In the second quarter, the largest contribution to GDP growth came from private demand (0.8 percentage points), of which private consumption (0.4 percentage points) and capital expenditure (0.5 percent). At the same time, public demand and changes in inventories were neutral, while net exports had a negative contribution of 0.1 percentage points.
Private demand increased by 1.1 percent, higher than the preliminary data of a 0.7 percent rise and after declining 0.4 percent in the first quarter of the year. Private consumption went up 0.7 percent, the same as in the preliminary estimate, which was a rebound from a 0.2 percent fall in the prior quarter and matching expectations. In addition, capital expenditure grew by 3.1 percent, far stronger than the preliminary figure of 1.3 percent, which was way faster than a 0.7 percent rise in the March quarter and beating estimates of 2.8 percent. It was the steepest increase in business spending since the first quarter 2015.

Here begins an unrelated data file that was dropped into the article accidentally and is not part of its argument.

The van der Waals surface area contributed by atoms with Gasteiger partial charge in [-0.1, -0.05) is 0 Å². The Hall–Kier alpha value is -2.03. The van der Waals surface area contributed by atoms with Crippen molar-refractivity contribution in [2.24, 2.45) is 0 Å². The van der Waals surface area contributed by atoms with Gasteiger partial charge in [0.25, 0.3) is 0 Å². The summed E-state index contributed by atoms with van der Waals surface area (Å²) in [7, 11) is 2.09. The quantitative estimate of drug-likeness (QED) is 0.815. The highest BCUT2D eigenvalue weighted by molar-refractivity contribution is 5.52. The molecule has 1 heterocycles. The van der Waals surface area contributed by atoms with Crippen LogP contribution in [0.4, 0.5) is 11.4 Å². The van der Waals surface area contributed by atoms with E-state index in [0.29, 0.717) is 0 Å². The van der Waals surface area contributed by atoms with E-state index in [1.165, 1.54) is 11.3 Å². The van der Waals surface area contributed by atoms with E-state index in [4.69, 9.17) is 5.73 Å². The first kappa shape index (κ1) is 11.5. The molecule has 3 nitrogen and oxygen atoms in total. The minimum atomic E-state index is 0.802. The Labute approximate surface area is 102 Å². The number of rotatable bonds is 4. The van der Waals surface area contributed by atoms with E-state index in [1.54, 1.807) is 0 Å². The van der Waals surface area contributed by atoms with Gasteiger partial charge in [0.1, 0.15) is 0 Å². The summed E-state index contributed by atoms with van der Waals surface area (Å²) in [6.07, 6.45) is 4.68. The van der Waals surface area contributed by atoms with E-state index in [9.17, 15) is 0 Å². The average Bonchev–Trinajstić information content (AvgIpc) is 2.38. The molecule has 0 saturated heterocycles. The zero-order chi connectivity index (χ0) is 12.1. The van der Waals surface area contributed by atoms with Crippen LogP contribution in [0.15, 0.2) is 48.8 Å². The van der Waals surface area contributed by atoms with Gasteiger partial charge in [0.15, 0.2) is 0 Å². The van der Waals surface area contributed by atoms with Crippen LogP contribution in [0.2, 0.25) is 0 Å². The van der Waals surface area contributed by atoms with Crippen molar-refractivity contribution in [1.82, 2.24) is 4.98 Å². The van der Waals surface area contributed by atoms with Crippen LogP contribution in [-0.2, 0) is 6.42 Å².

Meantime, public demand went up 0.2 percent, unchanged from the preliminary data, but reversing from a 0.1 percent decline in the March quarter. The rebound was mainly supported by a pick-up in government consumption (0.2 percent vs flat reading in Q1), while public investment showed no growth (vs -0.4 percent in Q1).
Exports of goods and services grew by 0.2 percent, the same as in the preliminary figure but much softer than a 0.6 percent growth in the first quarter. It marked the weakest reading since the June quarter 2017. Meantime, imports grew by 0.9 percent, slightly lower than the preliminary figure of a 1 percent gain and after a 0.2 percent rise in the March quarter.